As a practical matter, most students received no more serious punishment than the “double secret probation” immortalized in film. As Murray noted, such weak punishment will not deter any future student disruptions.

Sacrificing a Precious Freedom

The First Amendment is clear. The Supreme Court has decided that offensive speech is protected, that speech cannot be restricted based on viewpoint, that public forums must be places where free speech rights can be exercised, and that prior restraints on speech are highly disfavored.

Otherwise, any speech that anyone found offensive could be suppressed. Little free speech would survive.

And, as Justice Oliver Wendell Holmes said, “If there is any principle of the Constitution that more imperatively calls from attachment than any other it is the principle of free thought, not free thought for those who agree with us but freedom for the thought that we hate.”

But on too many campuses today, free speech appears to be sacrificed at the altar of political correctness. Many administrators believe that students should be shielded from hate speech, whatever that is, as an exception to the First Amendment.

Unfortunately, this censorship is no different from any other examples in history, when speech that authorities deemed to be heretical has been suppressed based on its content.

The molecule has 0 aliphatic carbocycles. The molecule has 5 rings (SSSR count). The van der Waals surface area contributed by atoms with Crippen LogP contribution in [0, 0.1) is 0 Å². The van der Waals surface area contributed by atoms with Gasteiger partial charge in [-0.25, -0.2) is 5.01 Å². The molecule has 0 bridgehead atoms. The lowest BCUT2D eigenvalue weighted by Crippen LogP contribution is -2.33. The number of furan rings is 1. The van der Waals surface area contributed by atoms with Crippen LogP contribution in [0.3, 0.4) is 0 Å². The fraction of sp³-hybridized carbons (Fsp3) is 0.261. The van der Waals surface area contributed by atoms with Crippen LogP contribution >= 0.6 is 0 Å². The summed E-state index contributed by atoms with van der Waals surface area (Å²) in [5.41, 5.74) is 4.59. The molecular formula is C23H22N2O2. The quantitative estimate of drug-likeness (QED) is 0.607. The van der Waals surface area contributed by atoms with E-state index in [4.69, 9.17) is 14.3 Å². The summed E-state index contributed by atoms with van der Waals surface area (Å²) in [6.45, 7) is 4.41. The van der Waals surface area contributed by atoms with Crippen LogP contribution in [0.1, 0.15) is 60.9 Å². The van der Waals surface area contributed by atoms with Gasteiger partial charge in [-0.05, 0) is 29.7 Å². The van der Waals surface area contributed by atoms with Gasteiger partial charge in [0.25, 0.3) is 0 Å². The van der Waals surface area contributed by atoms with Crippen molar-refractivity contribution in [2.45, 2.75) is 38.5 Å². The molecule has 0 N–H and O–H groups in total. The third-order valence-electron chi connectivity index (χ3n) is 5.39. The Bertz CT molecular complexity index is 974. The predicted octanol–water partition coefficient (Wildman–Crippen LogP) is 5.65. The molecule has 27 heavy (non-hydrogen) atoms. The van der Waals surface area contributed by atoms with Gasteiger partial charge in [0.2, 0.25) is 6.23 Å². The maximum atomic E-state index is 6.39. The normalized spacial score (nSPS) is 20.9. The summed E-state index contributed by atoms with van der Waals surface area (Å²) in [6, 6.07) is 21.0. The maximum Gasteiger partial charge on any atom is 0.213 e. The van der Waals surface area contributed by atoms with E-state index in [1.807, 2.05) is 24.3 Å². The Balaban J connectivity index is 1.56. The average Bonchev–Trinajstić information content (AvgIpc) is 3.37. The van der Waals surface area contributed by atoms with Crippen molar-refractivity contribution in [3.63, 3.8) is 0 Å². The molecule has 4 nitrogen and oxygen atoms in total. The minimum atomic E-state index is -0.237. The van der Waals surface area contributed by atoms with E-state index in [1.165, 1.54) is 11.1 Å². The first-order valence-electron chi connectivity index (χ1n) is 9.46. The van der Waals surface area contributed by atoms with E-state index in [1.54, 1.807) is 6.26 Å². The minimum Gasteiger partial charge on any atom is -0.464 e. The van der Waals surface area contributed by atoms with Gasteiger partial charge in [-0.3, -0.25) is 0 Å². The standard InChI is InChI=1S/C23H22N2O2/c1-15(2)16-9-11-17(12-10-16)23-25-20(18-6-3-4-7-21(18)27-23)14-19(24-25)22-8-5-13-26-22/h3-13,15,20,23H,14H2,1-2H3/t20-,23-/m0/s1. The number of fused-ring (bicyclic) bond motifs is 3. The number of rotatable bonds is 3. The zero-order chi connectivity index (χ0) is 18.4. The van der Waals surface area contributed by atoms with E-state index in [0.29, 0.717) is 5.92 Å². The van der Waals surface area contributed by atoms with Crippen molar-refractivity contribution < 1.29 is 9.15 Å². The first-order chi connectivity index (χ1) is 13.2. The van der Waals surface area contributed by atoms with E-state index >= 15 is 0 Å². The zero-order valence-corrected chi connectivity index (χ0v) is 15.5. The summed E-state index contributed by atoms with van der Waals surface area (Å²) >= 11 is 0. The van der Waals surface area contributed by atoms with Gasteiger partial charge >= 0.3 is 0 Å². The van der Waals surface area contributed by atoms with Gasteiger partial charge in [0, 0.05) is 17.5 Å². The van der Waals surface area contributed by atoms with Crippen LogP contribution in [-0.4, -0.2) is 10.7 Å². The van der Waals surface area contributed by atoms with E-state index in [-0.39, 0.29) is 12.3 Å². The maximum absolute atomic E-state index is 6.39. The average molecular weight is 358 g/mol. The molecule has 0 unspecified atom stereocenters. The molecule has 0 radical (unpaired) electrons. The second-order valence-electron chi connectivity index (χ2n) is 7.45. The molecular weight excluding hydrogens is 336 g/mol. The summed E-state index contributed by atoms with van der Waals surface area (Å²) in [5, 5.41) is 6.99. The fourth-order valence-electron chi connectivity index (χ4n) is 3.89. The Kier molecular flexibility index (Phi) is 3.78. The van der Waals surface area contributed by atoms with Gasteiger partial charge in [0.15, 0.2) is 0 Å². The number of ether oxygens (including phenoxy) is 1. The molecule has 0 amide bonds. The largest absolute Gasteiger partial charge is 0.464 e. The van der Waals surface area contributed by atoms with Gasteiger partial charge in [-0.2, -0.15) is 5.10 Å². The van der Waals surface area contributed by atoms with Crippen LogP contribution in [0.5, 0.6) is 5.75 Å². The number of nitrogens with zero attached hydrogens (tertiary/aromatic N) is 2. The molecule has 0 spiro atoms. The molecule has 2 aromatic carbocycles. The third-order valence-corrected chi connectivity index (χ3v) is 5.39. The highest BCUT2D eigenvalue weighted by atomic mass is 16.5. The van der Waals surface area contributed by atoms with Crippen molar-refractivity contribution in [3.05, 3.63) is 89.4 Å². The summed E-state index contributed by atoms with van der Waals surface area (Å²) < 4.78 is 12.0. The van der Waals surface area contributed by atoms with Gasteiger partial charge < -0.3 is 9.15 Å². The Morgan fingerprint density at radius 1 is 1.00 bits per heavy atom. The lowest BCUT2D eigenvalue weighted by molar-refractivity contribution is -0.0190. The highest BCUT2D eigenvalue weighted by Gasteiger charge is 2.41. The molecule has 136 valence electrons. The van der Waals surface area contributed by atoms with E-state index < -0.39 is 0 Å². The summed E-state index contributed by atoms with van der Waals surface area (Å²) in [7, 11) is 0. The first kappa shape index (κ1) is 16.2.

College students vote. Not only academia, but our democracy depends on the ability to try to advocate to inform or to change minds.

When universities suppress speech, they not only damage freedom today, they establish and push norms harmful to democracy going forward. These restrictions may cause and exacerbate the political polarization that is so widely lamented in our society.

Shunning Diversity on Campus

Whatever the nature of the speech being suppressed, I am concerned. However, prominent liberal university administrators admit that the vast amount of disfavored speech is on the conservative side of the spectrum.

Harvard President Drew Faust’s recent commencement address noted the lack of conservative ideas on campus.

And as former Stanford Provost John Etchemendy has observed, “[T]here is a growing intolerance at universities … , a political one-sidedness, that is the antithesis of what universities should stand for.”

And he fears that university administrators will take the easy route of giving in to student pressure to restrict debate.

Etchemendy’s fears are being realized. In a recent interview, the president of Northwestern University undercut the apparent lip service he paid to the First Amendment.

Rather than making students confront the speech that makes them uncomfortable, he advocated making students feel comfortable by ensuring a safe space where they will not hear it.